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Aviation And The English Language  
User currently offlineMCOtoATL From United States of America, joined Sep 1999, 474 posts, RR: 4
Posted (11 years 9 months 6 days 1 hour ago) and read 3194 times:

I am a bit hesitant to post this - with all that's going on in the world I hope we don't get wrapped up in nationalism as we respond or read this question.

Why is it that seemingly most carriers that are not based in English-speaking countries still use English in their livery? Airlines like Emirates (which has one of the classiest looking liveries in the world) to China Southwestern Airlines have their airlines name in English. Many of these carriers do not even serve English-speaking markets. Granted, from what I hear, most non-Americans, for example, speak better English than many U.S. high schoolers, so does the worldwide popularity of the language have anything to do with this?

By the way, I would post several examples, but I don't know how to put pictures into the body of this. Sorry about that.

10 replies: All unread, jump to last
 
User currently offlineBackfire From Germany, joined Oct 2006, 0 posts, RR: 0
Reply 1, posted (11 years 9 months 6 days 1 hour ago) and read 3172 times:

While English is not spoken by the most people, it is the most internationally-spoken language in the world - and therefore you're most likely to get your message across if you use it in an international business.

User currently offlineFutureFO From Ireland, joined Oct 2001, 3132 posts, RR: 21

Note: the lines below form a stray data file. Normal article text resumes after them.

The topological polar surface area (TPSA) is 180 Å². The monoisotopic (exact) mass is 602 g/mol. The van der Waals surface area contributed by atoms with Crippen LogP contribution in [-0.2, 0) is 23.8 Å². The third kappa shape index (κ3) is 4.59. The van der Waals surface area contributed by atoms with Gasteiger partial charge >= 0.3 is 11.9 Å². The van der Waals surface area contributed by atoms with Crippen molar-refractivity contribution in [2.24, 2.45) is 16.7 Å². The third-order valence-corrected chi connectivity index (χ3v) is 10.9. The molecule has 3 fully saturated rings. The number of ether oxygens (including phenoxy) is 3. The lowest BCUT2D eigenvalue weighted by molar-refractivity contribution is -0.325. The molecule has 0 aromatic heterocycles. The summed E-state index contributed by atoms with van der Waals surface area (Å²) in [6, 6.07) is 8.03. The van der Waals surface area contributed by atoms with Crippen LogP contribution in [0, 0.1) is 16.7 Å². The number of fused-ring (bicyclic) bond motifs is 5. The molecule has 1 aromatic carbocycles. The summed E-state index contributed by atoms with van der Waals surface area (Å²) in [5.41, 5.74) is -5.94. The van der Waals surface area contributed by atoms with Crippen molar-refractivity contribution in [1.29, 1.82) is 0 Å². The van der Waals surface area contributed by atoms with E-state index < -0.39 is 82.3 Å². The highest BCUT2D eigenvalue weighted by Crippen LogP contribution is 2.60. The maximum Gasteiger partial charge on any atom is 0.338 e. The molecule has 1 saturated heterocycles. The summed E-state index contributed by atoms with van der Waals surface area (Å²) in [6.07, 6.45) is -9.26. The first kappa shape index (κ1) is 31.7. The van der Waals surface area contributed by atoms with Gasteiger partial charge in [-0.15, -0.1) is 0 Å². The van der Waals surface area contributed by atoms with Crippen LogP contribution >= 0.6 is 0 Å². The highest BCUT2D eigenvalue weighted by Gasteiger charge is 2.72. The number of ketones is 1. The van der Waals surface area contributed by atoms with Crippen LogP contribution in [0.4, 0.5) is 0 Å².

Reply 2, posted (11 years 9 months 6 days ago) and read 3158 times:

Also in order to be a pilot any where in the world you must speak English as all ATC facilities use it as the primary language.


I Don't know where I am anymore
User currently offlineDeltaMD11 From United States of America, joined Dec 2002, 1701 posts, RR: 32
Reply 3, posted (11 years 9 months 6 days ago) and read 3126 times:

I agree with both of those reasons stated above. It is mainly because English is truly a universal language. You can go darn few places in the world today and not find at least one person that you can effectively communicate with using English. The language that is spoken by the most people, Mandarin Chinese, is very centralized and not used much outside of it's little area. That has to do with a huge population and skyrocketing birth rate in a small focalized geographic locality.

Bryan



Too often we ... enjoy the comfort of opinion without the discomfort of thought. - John Fitzgerald Kennedy
User currently offlineContinental From United States of America, joined Jun 2000, 5522 posts, RR: 17
Reply 4, posted (11 years 9 months 6 days ago) and read 3091 times:

It is a universal language. In remote areas I think it's spoken in native like in Siberia.

co
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User currently offlineSabena332 From , joined Dec 1969, posts, RR:
Reply 5, posted (11 years 9 months 6 days ago) and read 3087 times:

I was amazed when I was listening to the ATC during a jumpseat flight from OPO to DUS, when we overflew France I heard 90 % French and only 10 % English.

Patrick


User currently offlineBackfire From Germany, joined Oct 2006, 0 posts, RR: 0
Reply 6, posted (11 years 9 months 5 days 22 hours ago) and read 3045 times:

There's a lot of confusion about the use of English in commercial aviation.

Basic ICAO guidelines on use of English are included in Annex 1 and Annex 10.

However, Annex 10 only recommends - it doesn't insist - that ATC communication be conducted in the language of the ground controllers, or in English if requested by the aircraft crew.

In addition Annex 1 (which includes controller licensing criteria) only states that the selected language should be spoken “without accent or impediment” – but this is not quantified. There are also no ICAO language proficiency requirements for pilots.